When parents have separated and the relationship after is strained child handover can be complicated and a source of anxiety for all involved.
It is not unusual for disagreements to arise between parents over what belongings and/or possessions need to be provided at handovers for provision of contact and returned again after contact.
For example, parents having contact discovering that the child was not provided with clothing they require for the weekend like a team sports kit. Or on the flipside parents who provide clothing/equipment resenting that those items are not brought back when the child returns.
Similarly bad feeling can arise when items purchased by the child are only allowed to be kept within one household and the child is not permitted to transfer them from one house to the other.
The handover is where your children will see the two adults they love most, together, at the same time. A little planning can go a long way. Here’s five things to consider.
1. Try to keep it amicable. You do not need to be best friends, however, exchanging pleasantries, being polite, helping with bags, can demonstrate to your child that even though you are no longer in a relationship together, you are still respectful of each other.
2. Think about where you collect/drop off the children. Sometimes it works for parents to drop or collect children from each other’s homes. For some this may feel uncomfortable and you might want to think of an alternative. It can be helpful to combine the handover with a school or nursery pick up or drop off. Wherever you decide to try make it a happy place for the children.
3. Be organised. Moving between two homes is stressful enough for children. It can be frustrating but try to help them with the items they need to move between the homes. A musical instrument, swimming gear, school bags, rugby kit whatever it might be. Try to keep their needs at the front of your mind. Children’s lives can be busy and you should both be kept in the loop. There are lots of apps and tools that can help you share diaries so you know when clubs are and sports kits are needed for example.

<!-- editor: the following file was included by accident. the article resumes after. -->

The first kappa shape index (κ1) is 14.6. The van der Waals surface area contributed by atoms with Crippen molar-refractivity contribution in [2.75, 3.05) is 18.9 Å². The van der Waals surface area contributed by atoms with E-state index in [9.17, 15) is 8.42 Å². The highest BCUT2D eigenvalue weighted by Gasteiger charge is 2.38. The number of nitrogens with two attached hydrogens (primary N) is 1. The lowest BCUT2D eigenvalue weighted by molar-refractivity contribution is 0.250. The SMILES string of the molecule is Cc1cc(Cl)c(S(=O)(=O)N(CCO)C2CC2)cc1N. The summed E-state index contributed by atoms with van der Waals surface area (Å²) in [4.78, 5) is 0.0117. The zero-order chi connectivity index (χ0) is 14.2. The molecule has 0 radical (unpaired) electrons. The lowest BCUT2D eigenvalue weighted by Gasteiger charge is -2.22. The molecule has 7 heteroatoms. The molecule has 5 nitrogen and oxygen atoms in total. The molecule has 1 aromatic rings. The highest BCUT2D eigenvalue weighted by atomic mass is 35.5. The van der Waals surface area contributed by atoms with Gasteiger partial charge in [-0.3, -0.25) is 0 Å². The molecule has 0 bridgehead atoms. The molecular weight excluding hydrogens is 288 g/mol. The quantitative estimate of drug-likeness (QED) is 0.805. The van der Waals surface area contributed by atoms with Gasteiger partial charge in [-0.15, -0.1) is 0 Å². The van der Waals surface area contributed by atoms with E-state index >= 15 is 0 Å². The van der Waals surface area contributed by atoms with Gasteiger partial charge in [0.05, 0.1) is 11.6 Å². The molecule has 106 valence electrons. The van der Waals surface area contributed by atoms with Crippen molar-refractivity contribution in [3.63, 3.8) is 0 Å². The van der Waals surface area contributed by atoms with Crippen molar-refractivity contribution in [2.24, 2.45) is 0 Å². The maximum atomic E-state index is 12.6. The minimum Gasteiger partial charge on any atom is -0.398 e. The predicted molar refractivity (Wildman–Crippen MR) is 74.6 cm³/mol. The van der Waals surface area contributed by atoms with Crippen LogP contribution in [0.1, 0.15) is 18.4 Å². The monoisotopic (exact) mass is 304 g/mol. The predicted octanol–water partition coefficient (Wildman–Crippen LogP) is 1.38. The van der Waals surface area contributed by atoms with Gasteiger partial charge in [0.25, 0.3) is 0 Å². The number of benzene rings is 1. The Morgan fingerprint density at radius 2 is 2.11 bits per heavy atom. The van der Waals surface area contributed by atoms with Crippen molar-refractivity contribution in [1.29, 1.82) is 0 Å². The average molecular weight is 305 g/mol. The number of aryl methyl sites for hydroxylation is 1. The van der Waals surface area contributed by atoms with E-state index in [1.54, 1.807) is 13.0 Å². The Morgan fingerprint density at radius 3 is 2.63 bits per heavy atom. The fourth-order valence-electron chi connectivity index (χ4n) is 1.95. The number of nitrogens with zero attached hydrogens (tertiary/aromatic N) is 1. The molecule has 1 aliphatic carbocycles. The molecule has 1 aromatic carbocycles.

4. Be on time. Not only does this help reduce conflict but also helps support your child through the transition. If you are running late, send a simple text message and let the other parent know. Let the child know you have texted the other parent. This way, they can see the courteous exchange. If you need to change arrangements try to agree between you a timeframe for giving the other parent notice.
5. Keep communication polite. Handovers are not the time for bad-mouthing your ex-partner, argue over arrangements or who forgot to bring what. This should be about your child and showing them that you are about them. If there are issues to discuss make a separate time.
Whilst much of the above may be seen to be common sense, some of these issues can form areas of dispute between parents. Lead by example and remember that you are doing this to make it as easy as possible for your children.
Parenting after separation can be difficult and if you are finding contact handovers difficult you can reach out to a specialist lawyer who will be able assist you in making informed decisions. If you need to speak with a children law specialist please get in touch.
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